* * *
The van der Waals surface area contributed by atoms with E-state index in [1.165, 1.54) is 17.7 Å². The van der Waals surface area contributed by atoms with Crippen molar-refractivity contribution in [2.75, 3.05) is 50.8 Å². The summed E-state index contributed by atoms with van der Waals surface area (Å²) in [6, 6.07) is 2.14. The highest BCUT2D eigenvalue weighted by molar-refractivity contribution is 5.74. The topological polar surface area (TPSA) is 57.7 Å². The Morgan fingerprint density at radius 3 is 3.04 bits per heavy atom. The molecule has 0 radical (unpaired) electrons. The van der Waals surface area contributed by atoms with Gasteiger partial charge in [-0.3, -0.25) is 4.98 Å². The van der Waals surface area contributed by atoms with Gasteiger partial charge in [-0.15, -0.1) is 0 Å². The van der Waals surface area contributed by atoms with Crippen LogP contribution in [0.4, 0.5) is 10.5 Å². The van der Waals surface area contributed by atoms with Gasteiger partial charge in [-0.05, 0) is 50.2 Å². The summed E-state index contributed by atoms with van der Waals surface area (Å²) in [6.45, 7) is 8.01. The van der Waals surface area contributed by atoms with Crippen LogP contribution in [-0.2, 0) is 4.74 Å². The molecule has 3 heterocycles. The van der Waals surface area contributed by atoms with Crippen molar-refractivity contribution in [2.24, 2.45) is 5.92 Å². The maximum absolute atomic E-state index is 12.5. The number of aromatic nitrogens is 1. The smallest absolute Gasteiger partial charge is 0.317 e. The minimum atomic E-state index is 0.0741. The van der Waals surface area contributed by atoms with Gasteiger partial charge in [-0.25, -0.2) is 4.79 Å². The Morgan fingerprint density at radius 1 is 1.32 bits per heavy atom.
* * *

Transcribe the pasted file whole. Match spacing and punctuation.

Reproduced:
The van der Waals surface area contributed by atoms with E-state index in [1.165, 1.54) is 17.7 Å². The van der Waals surface area contributed by atoms with Crippen molar-refractivity contribution in [2.75, 3.05) is 50.8 Å². The summed E-state index contributed by atoms with van der Waals surface area (Å²) in [6, 6.07) is 2.14. The highest BCUT2D eigenvalue weighted by molar-refractivity contribution is 5.74. The topological polar surface area (TPSA) is 57.7 Å². The Morgan fingerprint density at radius 3 is 3.04 bits per heavy atom. The molecule has 0 radical (unpaired) electrons. The van der Waals surface area contributed by atoms with Gasteiger partial charge in [-0.3, -0.25) is 4.98 Å². The van der Waals surface area contributed by atoms with Gasteiger partial charge in [-0.15, -0.1) is 0 Å². The van der Waals surface area contributed by atoms with Crippen LogP contribution in [0.4, 0.5) is 10.5 Å². The van der Waals surface area contributed by atoms with Gasteiger partial charge in [-0.05, 0) is 50.2 Å². The summed E-state index contributed by atoms with van der Waals surface area (Å²) in [6.45, 7) is 8.01. The van der Waals surface area contributed by atoms with Crippen LogP contribution in [-0.2, 0) is 4.74 Å². The molecule has 3 heterocycles. The van der Waals surface area contributed by atoms with Crippen molar-refractivity contribution in [2.24, 2.45) is 5.92 Å². The maximum absolute atomic E-state index is 12.5. The number of aromatic nitrogens is 1. The smallest absolute Gasteiger partial charge is 0.317 e. The minimum atomic E-state index is 0.0741. The van der Waals surface area contributed by atoms with Gasteiger partial charge in [-0.25, -0.2) is 4.79 Å². The Morgan fingerprint density at radius 1 is 1.32 bits per heavy atom.